In France, 63% of respondents said they were acquiring PrEP through their doctor and 22% through a research study (presumably Ipergay). Only 8% were buying it online and 6% getting it from friends – a completely different pattern, and the first evidence showing the difference in acquisition being made by providing it through the healthcare system.

First data on PrEP programme in France

In the case of France, Ipergay’s principal investigator, Jean-Michel Molina, provided the first data on the PrEP programme in France since it started in January. This is based on a measure available in French law called a Temporary Recommendation for Use (RTU), which was issued in November and lasts for three years, though it is renewable.

Sixty clinics are now offering PrEP, starting with clinics in the Ipergay sites in Paris, Lyon, Nice, Lille and Nantes. In the first three months of the programme’s operation, 437 people had started PrEP through the healthcare system. This might be something like 2% of the people in France who need it, as it is estimated that between 10,000 and 20,000 people in France are in the high-risk categories who would benefit from PrEP.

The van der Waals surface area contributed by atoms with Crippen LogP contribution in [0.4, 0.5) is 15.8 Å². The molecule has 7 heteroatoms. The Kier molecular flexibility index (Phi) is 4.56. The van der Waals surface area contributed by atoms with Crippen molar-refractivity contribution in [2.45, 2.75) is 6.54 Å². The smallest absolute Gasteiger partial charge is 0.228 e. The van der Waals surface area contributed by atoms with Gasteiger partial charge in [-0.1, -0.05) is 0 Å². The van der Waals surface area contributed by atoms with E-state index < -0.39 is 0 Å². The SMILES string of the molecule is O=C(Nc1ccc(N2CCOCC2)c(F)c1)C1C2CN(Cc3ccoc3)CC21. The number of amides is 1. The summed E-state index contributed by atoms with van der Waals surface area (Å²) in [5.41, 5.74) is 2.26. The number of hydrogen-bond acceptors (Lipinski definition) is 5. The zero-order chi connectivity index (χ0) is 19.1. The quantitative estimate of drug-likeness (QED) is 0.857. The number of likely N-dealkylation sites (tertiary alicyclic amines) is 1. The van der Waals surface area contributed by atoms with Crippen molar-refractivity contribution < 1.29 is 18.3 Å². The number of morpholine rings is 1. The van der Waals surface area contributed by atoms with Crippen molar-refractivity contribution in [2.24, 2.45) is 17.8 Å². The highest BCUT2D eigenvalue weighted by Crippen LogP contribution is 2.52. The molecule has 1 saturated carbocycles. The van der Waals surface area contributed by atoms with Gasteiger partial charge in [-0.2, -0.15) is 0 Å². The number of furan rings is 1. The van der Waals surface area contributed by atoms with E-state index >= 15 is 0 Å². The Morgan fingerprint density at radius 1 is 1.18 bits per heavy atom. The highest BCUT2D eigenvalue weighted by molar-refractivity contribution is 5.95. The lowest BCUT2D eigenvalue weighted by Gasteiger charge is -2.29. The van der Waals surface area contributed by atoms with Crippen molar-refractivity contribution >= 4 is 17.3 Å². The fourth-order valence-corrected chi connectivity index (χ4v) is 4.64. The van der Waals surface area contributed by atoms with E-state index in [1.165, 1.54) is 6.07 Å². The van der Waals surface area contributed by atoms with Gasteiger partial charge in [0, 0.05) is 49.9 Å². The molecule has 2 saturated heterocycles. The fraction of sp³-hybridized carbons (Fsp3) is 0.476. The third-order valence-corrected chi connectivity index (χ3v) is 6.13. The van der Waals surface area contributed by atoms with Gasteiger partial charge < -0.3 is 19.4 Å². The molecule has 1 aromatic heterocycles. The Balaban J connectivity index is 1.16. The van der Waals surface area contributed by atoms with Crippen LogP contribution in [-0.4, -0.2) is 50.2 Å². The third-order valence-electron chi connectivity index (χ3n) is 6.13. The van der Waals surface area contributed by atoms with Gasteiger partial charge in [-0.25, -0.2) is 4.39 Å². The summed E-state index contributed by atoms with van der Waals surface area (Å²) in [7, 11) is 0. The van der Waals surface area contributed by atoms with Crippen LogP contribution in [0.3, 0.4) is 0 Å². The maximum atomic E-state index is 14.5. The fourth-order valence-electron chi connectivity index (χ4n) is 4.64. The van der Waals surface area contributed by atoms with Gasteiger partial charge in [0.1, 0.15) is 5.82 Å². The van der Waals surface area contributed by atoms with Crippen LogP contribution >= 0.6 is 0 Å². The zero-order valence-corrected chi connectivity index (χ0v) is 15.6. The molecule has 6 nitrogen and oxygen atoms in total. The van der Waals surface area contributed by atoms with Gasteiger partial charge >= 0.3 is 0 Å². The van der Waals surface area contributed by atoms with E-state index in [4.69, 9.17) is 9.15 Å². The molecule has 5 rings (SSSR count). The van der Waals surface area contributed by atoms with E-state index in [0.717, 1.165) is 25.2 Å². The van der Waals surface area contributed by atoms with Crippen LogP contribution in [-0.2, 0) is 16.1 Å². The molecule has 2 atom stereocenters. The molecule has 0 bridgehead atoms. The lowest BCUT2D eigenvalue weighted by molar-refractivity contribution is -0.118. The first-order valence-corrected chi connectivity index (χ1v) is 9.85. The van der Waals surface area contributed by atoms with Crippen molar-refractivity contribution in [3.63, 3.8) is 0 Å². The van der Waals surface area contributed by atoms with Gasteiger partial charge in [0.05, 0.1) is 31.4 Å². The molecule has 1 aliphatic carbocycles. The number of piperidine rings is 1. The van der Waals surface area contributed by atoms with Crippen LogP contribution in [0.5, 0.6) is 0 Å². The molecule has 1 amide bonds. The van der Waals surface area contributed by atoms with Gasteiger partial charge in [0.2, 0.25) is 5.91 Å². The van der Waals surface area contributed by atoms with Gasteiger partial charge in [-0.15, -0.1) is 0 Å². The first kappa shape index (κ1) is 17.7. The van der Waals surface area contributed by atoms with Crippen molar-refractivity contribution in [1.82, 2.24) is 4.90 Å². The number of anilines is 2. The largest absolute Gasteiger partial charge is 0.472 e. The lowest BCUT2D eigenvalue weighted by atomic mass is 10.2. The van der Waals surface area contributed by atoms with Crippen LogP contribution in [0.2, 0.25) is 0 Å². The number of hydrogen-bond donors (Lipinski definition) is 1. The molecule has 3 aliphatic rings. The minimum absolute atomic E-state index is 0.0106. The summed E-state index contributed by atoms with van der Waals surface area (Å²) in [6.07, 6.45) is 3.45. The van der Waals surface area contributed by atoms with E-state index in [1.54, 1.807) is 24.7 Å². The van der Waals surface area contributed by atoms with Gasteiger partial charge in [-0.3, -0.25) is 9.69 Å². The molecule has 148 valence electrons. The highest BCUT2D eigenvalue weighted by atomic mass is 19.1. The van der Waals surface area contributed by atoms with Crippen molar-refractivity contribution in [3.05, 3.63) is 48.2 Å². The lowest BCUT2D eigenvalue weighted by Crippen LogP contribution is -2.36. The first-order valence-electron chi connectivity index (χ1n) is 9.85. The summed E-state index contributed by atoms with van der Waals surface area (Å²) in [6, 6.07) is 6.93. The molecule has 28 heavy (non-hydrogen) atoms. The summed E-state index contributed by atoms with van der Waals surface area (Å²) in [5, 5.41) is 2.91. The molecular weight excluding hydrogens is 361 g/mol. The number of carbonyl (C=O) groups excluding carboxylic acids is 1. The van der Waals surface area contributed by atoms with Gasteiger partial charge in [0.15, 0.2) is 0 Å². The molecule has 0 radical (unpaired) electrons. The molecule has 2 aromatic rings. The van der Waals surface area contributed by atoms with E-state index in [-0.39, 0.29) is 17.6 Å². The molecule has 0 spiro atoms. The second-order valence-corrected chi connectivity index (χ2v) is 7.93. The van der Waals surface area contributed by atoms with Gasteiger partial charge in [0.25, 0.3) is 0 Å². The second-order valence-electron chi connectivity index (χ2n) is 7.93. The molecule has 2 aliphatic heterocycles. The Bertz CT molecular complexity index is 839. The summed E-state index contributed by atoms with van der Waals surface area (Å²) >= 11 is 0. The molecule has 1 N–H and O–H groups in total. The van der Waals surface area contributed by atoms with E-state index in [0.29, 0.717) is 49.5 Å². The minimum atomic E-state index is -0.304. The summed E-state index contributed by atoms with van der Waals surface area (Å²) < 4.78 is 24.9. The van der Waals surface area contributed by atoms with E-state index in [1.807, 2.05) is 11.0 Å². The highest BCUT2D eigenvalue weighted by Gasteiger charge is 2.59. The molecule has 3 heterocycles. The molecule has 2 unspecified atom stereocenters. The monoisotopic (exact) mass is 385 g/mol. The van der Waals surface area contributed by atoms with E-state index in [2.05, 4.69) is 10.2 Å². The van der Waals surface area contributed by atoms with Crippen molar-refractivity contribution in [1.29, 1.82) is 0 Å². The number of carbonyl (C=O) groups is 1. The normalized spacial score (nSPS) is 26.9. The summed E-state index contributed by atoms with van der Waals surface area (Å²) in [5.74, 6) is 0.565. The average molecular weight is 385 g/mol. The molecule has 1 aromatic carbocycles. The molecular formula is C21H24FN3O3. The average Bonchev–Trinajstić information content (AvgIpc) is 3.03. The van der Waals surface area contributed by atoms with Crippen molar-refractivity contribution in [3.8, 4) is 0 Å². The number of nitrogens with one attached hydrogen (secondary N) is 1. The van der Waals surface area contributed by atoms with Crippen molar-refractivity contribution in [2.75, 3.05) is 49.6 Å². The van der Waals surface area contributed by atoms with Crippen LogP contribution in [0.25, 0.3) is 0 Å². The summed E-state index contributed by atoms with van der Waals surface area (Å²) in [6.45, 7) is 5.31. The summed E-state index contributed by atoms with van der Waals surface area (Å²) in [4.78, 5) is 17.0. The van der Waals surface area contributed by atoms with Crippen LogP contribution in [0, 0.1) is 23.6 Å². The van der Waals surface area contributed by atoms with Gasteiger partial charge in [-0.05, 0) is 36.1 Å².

PrEP is on offer to gay men and trans men or women who have had anal sex without a condom with at least two partners in the last six months, or had an acute STI in the last year, or who had more than one course of PEP, or who reported frequent use of drugs during sex. PrEP for other groups was considered on a case-by-case basis but could include people with acute STIs, who had had condomless sex with someone from a high prevalence area or who injected drugs, or female sex workers who reported condomless sex.

Contrary to previous reports, PrEP is not solely being offered on an intermittent or on-demand basis; people are offered daily PrEP with an option to take it intermittently, as per the Ipergay protocol.

The way the French healthcare system works means that PrEP is not entirely free. The €500 monthly cost of the drug is borne by the healthcare system, but people pay their doctor €23 upfront, 70% of which is reimbursable; baseline tests for HIV, hepatitis B and C, STIs, creatinine and liver enzymes cost €190, of which a minimum of 60% is reimbursable; and the one-month and quarterly monitoring tests cost €23 of which all but €2 is reimbursible.